When our plates were cleared, none of us wanted to leave the kitchen. There was a certain spirit in the room that kept us there for a couple more hours. We all just sat around and enjoyed each others company and talked about how blessed we are. My sister who still had homework to do, brought it down to finish in that atmosphere.

I think our family really felt the love that went into preparing that meal. Though to others it may have seemed a simple meal, it was so much more.

It brought to mind the scripture found in John 6:32-35.

32 Then Jesus said unto them, Verily, verily, I say unto you, Moses gave you not that bread from heaven; but my Father giveth you the true bread from heaven.
33 For the bread of God is he which cometh down from heaven, and giveth life unto the world.
34 Then said they unto him, Lord, evermore give us this bread.
35 And Jesus said unto them, I am the bread of life: he that cometh to me shall never hunger; and he that believeth on me shall never thirst.

I think I now understand this scripture a little bit better. As we come and partake of the peace that Christ offers, our souls will be filled with joy and we shall never long for more fulfillment in life. Christ will give all. So how do we come closer to Christ in order to partake? 

When we are in the midst of charity—either giving or humbly receiving—we feel Christ's love. And since we are Christ's hands here on the earth, we must be willing to develop charity and serve others in order to bring to them, and to bring them to, the bread of life. If the offer is humbly received, Christ's love will be felt and souls will be filled with joy.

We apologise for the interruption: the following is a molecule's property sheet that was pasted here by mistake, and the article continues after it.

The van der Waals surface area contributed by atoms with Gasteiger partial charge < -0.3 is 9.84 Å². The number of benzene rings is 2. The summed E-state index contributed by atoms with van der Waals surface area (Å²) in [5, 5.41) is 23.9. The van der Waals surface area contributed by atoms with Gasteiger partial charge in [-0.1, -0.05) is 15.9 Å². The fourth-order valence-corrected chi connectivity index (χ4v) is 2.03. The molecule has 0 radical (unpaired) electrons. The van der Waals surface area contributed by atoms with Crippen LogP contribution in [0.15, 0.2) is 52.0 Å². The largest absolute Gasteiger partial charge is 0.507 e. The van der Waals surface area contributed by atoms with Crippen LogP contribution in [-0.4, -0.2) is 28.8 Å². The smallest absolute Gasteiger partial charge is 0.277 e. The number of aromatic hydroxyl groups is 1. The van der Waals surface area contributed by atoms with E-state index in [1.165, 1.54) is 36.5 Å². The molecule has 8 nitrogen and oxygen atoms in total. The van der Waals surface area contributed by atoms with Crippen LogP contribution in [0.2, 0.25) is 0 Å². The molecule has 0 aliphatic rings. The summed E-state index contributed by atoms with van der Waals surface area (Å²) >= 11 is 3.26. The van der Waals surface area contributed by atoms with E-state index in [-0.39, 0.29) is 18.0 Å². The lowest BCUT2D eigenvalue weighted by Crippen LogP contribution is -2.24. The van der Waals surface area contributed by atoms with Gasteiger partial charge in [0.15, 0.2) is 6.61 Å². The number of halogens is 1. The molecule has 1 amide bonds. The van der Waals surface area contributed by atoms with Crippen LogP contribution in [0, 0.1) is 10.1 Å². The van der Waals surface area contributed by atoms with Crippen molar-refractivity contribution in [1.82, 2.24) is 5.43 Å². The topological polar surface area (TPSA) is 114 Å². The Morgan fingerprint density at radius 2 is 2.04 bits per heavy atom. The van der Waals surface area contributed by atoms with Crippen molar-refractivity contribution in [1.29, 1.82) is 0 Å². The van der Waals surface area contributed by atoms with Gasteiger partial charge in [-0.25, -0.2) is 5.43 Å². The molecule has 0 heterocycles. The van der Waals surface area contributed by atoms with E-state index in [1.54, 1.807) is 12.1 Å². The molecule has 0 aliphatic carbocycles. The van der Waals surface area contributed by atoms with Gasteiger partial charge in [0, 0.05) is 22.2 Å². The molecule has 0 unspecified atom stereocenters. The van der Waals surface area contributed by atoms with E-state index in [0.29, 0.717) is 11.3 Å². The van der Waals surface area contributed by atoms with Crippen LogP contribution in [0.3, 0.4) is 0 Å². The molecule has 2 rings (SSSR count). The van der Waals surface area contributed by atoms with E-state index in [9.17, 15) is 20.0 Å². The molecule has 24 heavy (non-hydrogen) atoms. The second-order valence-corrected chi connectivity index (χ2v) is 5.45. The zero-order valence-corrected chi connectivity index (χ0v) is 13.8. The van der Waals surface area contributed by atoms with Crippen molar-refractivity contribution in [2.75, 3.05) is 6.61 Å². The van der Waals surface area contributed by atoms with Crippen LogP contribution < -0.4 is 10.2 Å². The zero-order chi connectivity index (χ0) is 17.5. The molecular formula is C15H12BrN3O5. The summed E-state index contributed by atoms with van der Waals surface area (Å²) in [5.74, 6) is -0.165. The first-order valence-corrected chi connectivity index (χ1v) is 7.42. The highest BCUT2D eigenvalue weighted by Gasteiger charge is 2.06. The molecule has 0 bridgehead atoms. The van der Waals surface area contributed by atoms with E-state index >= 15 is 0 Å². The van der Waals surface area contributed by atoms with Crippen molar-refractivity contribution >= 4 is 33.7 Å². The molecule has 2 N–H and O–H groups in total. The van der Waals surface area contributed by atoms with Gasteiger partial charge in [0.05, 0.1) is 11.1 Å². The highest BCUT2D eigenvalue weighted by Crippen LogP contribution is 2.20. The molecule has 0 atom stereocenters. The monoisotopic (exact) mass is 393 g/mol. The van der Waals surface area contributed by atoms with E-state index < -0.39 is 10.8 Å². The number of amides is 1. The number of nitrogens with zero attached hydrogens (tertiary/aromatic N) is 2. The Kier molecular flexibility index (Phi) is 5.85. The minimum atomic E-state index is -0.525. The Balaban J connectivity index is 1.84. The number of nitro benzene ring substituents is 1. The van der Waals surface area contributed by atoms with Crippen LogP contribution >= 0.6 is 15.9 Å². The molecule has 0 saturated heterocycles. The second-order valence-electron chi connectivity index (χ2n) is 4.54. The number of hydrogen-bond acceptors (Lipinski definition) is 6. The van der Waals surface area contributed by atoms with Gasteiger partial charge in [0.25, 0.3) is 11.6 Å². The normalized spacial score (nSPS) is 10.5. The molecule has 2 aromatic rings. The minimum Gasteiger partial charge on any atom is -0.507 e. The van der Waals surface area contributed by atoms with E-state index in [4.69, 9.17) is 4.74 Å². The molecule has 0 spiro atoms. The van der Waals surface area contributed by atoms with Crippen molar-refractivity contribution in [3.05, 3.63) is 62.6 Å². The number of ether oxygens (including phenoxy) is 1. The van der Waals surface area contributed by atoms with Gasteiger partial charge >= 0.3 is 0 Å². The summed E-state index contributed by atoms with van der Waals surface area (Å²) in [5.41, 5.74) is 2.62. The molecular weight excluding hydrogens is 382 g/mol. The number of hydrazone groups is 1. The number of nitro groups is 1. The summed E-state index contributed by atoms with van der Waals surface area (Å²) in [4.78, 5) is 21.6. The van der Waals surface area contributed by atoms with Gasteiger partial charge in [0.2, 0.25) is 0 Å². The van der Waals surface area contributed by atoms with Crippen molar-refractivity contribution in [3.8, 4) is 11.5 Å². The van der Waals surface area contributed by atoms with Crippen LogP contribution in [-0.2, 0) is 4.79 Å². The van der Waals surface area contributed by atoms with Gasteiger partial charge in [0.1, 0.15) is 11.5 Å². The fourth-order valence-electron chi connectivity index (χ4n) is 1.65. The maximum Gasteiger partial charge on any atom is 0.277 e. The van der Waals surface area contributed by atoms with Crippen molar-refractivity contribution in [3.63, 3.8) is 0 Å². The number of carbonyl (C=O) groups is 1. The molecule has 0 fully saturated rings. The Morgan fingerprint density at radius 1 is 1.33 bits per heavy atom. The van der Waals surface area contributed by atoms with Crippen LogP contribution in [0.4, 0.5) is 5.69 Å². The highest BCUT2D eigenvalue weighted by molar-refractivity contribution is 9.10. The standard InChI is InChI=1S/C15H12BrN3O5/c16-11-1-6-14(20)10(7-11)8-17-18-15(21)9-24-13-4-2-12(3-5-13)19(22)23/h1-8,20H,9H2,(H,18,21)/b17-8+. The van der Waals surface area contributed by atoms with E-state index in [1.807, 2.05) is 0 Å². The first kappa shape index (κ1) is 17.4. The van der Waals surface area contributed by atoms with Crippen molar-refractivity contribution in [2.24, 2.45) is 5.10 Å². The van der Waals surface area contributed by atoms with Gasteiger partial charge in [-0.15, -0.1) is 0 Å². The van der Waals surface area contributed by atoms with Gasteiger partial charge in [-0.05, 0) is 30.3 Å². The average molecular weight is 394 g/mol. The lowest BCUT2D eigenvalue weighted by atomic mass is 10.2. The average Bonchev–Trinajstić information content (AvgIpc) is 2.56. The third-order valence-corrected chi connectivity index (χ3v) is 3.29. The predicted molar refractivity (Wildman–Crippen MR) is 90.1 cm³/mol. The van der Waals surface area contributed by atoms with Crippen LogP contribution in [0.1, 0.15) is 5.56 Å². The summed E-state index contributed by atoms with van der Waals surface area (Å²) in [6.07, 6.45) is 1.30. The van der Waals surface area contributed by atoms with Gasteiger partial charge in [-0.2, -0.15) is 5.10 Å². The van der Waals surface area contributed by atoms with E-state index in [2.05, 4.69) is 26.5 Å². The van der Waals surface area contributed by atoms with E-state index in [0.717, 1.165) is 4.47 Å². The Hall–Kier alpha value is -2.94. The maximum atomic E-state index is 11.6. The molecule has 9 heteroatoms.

Tuesday, September 18, 2012

What You Pray For

Be careful what you wish for. Well in my case, it's be careful what you pray for.

I spent a lot of money (more than you are thinking right now) on getting my visa application papers together so that I can be a missionary in Brazil. When everything was done and I sent off that fat envelope to the LDS Missionary Department, I remember praying that my visa would go through with ease so that my money would not go to waste.

And go through with ease it did.

My visa came through in just over a month. Brazil is supposed to be one of the most difficult missionary visas to get. You always hear of missionaries who get called to Brazil and are often sent to serve for several weeks somewhere in the states before they get their visas.

Well, I can't complain. My prayer was answered.

But that's not all. I got a call from my stake president last Thursday night. "I've been in touch with the Missionary Department. Your visa's come through," he said.

"Oh, good," I replied.

"They want to know if you can go on Oct. 10."

"Oh ... wow. That's less than a month away."

I was stunned. And I was laughing. President gave me the night to think it over. The phones were hung up, and I started to cry. And I don't think this was a happy or sad cry. It was one of those "I don't know what to feel ... what is happening with my life ... I can't believe it" kind of cry. Yeah. Then I laughed again. Then I cried again. Whew.

About an hour and a half later—after talking with my parents and praying and pondering—I called President back and gave him my answer. I knew I wouldn't be able to sleep that night if I postponed that phone call. It was confirmed at 8 a.m. the next morning that I will indeed be reporting to the MTC in Brazil on Oct. 10 instead of Nov. 21.

This is so typical of my life. There's always some kind of twist, and I'm always being whisked away to something new. Why is my life like this? Is there something I need to learn? Don't get me wrong, it's always exciting! Just strange.

I had so many things I wanted to do with my family before I left, and now we are making lists and marking calenders to try and fit over 2 months of activities into 3 weeks.